‘Romeo and Juliet’ Married couple, die in suicide pact after 50 years together

Married couple Geoffrey, 89, and Ida Platt, 90, plotted their tragic deaths after “wanting to walk through the pearly gates together”, an inquest heard.

The couple had spent 50 years together before taking an overdose in a ‘Romeo and Juliet’ style suicide pact, which left Ida passing away while heartbroken Geoffrey survived.

Geoffrey spent three months at the empty home that they shared together in Lancs, England, before honouring the tragic pact he made with his wife and taking his own life.

Geoffrey was later found hanging in his flat last year, after telling his niece and main carer Janet Jackson that he loved her.

An inquest into the couple’s death heard how they had travelled the world together despite Geoffrey’s battle with PTSD, following a mining accident in New Zealand in his younger years.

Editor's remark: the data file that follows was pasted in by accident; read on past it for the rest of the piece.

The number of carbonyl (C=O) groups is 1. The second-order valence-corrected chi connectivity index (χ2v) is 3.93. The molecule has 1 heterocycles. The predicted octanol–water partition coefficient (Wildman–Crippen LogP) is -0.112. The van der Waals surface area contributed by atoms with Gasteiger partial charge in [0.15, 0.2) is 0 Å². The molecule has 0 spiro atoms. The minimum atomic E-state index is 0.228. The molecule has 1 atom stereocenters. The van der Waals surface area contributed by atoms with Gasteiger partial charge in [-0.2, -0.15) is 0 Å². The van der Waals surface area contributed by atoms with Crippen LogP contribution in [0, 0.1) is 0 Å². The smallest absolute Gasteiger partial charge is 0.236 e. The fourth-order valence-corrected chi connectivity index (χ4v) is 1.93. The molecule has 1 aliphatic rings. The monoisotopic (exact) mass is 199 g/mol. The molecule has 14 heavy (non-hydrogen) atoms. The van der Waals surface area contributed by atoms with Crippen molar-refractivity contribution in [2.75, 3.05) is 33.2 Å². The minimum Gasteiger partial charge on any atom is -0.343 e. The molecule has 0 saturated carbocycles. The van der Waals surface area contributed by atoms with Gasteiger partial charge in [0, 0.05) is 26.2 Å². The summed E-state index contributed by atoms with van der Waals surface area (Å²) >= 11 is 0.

Ida’s own health had deteriorated in recent years, Niece Janet told the hearing her aunt, who was “intelligent, artistic and creative”, was “a perfect match” for her uncle who was “passionate and opinionated”.

The couple both took tablets to follow through with the suicide pact when a neighbour found them unresponsive after noticing that the front door was open.

The couple were rushed to hospital where Ida had initially survived telling her niece she was “angry” she hadn’t died.

Ida’s life, tragically took a turn for the worse, and later died 6 days later leaving her life long husband behind.

Geoffrey was later discharged from hospital, but never recovered, he was left with a “weight on his shoulders” after being interviewed by police officers in connection with his wife’s death and began drinking heavily, wearing the same clothes.

In the following months concerns were raised by the treatment team about his mental health, a worried carer had gone to his flat where he was found hanged.

Recording two verdicts of suicide, coroner Rachel Syed described the couple as a “modern-day Romeo and Juliet”.

She added: “This was a tragic set of circumstances in the truest sense of the word.”


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Samantha Day


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